Free Shipping on Orders Over $60

How to Properly Recycle

Recycling has become more popular and widely adopted over the last several decades through infrastructure and awareness. However, there is a huge and growing problem that many people don’t recycle correctly. This may come as a surprise, but when you take a closer look, you’ll find many complicated rules when it comes to recycling. Some common recycling mistakes are evident (like throwing food into the recycling bin), while other times our faults aren’t so obvious, like tossing in a receipt from the grocery store (sadly non-recyclable). Here’s a few key guidelines to follow to become a recycling pro!

Study Up On What’s Recycled In Your Local Area
The first step is to check with your local recycling programs to make sure you understand their rules. Earth 911 is a great resource we love to use that allows you to put in your zip code to find a list of recycling centers near you and the materials they accept.

Most areas will recycle aluminum, steel and tin cans, cardboard, magazines, glass, office papers, paperboard, newspapers, and certain plastics (like jars, bottles, and jugs). Some municipalities will accept energy-efficient lightbulbs, batteries, and electronics. Double check with your community’s center before you put these in your recycle bin, as they might have specific pickup days, locations, or requirements.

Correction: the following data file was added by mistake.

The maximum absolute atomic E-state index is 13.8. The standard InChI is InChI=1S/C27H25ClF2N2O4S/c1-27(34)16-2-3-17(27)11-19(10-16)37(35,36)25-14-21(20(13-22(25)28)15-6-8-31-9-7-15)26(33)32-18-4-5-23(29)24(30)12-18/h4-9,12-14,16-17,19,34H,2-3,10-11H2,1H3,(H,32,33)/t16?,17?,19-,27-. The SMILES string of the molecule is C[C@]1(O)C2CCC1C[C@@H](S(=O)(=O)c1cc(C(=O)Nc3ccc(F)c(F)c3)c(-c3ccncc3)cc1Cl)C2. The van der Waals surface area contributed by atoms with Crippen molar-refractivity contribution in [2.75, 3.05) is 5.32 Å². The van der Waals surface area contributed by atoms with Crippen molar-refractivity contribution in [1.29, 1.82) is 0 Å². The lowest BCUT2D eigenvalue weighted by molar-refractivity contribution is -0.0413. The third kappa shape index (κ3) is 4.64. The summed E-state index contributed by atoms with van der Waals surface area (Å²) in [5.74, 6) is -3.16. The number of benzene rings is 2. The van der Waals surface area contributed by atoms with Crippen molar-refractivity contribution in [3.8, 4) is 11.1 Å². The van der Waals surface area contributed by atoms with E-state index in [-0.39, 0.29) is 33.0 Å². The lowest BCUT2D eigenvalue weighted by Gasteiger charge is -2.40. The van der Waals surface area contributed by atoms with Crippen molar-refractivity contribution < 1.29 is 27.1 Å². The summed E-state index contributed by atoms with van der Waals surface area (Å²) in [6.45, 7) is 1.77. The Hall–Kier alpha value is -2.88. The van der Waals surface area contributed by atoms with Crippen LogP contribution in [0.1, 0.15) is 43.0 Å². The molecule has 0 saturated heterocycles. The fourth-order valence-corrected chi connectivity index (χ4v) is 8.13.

Check and Disassemble
Know the recycling number codes on materials that are accepted in your community’s recycling center. Disassemble items in compliance with the recycling codes. Make sure to take the different components of packaging into consideration. For instance, a plastic bottle may be labelled a 1, while its cap may be a 6, which may not be recyclable in your area.

Absolute No-Go’s
Food-Contaminated Containers: Pizza boxes are among the most common offenders when it comes to contamination, alongside paper containers (like Chinese-food takeout boxes). The problem is that grease and oil often seep into the packaging, making it difficult to separate from the recyclable fibers.

Toothbrushes: They’re not recyclable; toss them! Consider using a bamboo brush alternative that easily decompose.